Tuesday, March 23, 2010


Image taken yesterday in Balboa Park. I love the power of the off-camera flash when creating art. It's a vital tool and one every In Focus artist should master.

 For many people, the pictures they take don't quite live up the their own recollection of events or the feelings that surrounding them. They believe it to be an equipment issue. They are wrong. The answer they are seeking is a simple one — you can't shoot, what you can't see. We (as a species) can only concentrate on one thing at time, even though our interpretation of what's in front of us (how we feel about it) is based on many things: such as our memories, current sensory input and expectations. When we are inspired, the emotions felt stem from the many — yet we as traditional photographers can only focus on the one. If you want to grow as an artist, if you want better images — then you have to begin thinking about more than just subjects. You have to start expressing yourself, you have to share with the rest of the world how you feel about things. You have to focus on your own individuality, instead of just another subject. The truth for an In Focus artist is pretty simple: It's not about just shooting pretty pictures, it's about showing the world who you are as an artist. Make that your goal, make that a priority and then just see how much 'better' your images get!

It's starts, as everything does, with inspiration  (the real reason we pick up our camera). Something in front of you sparked a feeling, a desire. This 'thing' doesn't have to be tangible, mind you — you don't even have to touch it or even see it, yet it's there nonetheless. In Focus photographers attempt to zero-in on this feeling (the actual reason for shooting). They try to create an image that reflects this, foregoing what others 'see' and centering their attention on themselves and the emotions they are trying to express —to share. This is what makes us (as photographers) quite unique.

For most people though, the camera simply records things — a tool to record the objects in front of them. Sure they may be inspired as well, sure there are feelings present but instead of focusing on them they point their camera towards the 'things' that triggered it. They take a picture of their dog, their cat, their child, a new car, a new house, grandparents visiting, an animal in the backyard, a bird in the tree, their niece's birthday party and so on — without ever searching for meaning or expression an emotion. They see and shoot subjects, nothing more.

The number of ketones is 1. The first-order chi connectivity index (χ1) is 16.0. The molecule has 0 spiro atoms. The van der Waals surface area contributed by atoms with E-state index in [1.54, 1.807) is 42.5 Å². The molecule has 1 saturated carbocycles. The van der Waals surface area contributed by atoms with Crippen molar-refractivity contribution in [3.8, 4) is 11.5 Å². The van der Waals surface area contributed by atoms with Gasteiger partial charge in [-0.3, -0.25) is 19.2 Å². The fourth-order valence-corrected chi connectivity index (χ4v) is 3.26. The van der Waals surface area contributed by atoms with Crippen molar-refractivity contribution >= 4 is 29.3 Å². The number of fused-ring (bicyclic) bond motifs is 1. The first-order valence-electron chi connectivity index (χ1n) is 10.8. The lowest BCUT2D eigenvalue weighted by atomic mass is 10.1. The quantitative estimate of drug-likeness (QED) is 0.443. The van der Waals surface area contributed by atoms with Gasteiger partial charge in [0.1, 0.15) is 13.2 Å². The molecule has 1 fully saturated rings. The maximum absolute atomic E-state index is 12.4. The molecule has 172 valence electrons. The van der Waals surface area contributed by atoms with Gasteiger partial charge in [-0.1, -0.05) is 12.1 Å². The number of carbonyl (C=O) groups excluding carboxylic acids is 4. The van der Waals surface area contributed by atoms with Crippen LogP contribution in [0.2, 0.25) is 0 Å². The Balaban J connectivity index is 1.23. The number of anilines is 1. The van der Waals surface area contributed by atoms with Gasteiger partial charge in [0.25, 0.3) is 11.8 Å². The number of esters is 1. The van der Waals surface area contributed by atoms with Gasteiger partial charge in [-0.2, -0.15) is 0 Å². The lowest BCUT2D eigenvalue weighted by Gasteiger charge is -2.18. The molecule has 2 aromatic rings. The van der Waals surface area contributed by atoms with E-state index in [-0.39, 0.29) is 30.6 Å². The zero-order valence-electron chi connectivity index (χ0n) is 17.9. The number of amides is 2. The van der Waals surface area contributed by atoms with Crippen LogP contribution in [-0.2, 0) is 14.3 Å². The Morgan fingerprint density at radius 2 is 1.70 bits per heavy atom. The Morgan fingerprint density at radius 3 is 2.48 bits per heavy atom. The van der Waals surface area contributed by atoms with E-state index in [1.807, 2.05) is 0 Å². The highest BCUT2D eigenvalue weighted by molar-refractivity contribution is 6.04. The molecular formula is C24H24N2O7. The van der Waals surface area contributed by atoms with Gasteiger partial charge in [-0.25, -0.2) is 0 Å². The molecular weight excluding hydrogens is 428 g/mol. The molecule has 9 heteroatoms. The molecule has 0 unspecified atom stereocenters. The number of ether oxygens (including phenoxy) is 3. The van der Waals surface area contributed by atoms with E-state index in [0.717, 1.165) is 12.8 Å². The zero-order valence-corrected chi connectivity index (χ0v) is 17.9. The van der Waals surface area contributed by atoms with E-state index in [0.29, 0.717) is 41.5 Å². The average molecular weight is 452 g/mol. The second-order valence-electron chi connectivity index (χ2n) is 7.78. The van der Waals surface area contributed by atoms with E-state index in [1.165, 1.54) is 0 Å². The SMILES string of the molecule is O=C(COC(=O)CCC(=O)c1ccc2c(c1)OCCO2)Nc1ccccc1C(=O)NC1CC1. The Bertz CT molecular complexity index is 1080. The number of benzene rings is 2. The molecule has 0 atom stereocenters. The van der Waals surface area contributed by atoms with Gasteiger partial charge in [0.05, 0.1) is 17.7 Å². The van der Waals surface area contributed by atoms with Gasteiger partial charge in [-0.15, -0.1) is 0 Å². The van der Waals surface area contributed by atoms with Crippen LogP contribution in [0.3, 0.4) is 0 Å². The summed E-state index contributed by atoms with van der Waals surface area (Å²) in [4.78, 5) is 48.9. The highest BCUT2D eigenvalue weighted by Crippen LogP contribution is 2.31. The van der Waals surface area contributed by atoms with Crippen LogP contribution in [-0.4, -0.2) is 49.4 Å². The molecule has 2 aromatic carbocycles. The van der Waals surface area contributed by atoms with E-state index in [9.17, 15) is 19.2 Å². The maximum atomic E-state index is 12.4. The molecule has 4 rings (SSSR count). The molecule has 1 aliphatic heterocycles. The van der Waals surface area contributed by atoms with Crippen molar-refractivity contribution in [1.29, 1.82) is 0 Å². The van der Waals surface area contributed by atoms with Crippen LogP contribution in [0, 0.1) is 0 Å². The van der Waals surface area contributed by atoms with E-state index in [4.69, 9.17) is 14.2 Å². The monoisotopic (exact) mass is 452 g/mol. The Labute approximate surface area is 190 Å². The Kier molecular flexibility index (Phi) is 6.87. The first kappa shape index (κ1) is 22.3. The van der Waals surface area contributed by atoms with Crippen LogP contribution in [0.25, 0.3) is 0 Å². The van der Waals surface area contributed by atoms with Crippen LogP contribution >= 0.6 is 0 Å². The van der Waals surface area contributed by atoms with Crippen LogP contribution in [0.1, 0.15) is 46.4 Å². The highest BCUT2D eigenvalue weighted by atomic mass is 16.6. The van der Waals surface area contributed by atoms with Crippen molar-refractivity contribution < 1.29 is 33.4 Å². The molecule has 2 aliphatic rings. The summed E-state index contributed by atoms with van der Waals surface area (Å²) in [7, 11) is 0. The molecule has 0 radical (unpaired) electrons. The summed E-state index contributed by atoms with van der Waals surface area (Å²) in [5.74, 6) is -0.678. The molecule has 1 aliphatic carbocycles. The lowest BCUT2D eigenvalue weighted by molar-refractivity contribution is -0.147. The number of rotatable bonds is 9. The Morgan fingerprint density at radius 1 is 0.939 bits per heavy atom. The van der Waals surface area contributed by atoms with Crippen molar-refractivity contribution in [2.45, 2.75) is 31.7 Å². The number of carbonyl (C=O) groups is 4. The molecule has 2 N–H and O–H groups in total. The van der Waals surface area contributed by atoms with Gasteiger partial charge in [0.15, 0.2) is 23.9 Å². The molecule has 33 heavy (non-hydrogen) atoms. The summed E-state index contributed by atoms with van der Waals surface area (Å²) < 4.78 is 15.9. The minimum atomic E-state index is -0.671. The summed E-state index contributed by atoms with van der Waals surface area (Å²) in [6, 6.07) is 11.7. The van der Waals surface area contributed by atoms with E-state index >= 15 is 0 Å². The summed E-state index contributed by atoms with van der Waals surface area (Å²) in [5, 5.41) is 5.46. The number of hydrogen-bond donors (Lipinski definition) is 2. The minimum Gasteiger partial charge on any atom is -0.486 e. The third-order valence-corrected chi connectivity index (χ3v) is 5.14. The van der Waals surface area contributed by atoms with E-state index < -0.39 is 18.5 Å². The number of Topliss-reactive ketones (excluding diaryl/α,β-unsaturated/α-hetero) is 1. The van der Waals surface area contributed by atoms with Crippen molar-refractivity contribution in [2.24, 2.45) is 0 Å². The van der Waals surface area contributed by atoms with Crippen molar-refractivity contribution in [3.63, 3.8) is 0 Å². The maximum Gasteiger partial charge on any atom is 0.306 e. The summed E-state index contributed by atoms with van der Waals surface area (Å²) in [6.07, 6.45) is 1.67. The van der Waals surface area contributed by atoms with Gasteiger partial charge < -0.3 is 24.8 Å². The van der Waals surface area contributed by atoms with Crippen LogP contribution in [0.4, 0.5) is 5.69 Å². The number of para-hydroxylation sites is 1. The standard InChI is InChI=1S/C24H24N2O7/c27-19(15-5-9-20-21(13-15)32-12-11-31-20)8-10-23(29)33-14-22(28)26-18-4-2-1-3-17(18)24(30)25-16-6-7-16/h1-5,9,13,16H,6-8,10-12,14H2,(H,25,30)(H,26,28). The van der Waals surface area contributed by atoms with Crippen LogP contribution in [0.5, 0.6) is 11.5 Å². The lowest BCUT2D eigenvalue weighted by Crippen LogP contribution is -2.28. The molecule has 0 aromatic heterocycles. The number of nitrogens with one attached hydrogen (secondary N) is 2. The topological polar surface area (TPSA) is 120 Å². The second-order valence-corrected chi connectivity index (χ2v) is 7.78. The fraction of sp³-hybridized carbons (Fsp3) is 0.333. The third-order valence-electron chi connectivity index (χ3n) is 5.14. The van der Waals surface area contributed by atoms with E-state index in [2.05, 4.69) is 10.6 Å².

It's these same people that look for answers and search out ways of making their photos better. They see a problem, they know something is lacking in their photography — they just can't figure out what 'it' is. They quickly jump on the 'I-gotta-get-some-better-gear' bandwagon, thinking that the answer lies in the lens, camera or flash they use. They doctor-up, manipulate and change the images in computer programs trying, more than anything, to hide the fact that they really don't know what they are doing. Sure their images are 'pretty' but they still lack 'punch' and meaning. Something is missing.

We as In Focus photographers know the answer is heart. It's meaning. But this is information we've garnered through countless hours of training, through mistakes we allowed ourselves to make and through perseverance. Not everyone has this (or wants it).

Some seriously don't care. They are perfectly happy with simply recording life ... and that's fine. After all, artists will always need someone to sell their stuff to right? But there are plenty of people who are simply misguided. They believe the marketing lies and untruths. They really think more mega-pixels will make their bad photos better, not just bigger. The see the 'professionals' using certain camera's and lenses and buy those. They hear that this program is better than that program. They buy books, CD's, videos and even go to classes (hopefully good ones) all in hopes of getting better photos. Yet the answer, the real thing they are looking for, is right there in front of them. If you want a better photo ... then just have something better to say.

Next time you raise your camera, instead of just looking at a subject ... think about why you raised your camera in the first place. What is really there, what are you feeling? Then use what you've been taught. Create some mood, use that depth-of-field knowledge, change that white balance, contrast, saturation — think about what it is you want to say and just make it happen.

The best thing you can do as an artist-in-training is to realize that you are not just trying to shoot pretty pictures, you are trying to become an artist who can create anything he wants. Make that your goal and you will be quite shocked at far you will go.


1 comment:

  1. I applaud you my friend.

    your flower salutes you...literally


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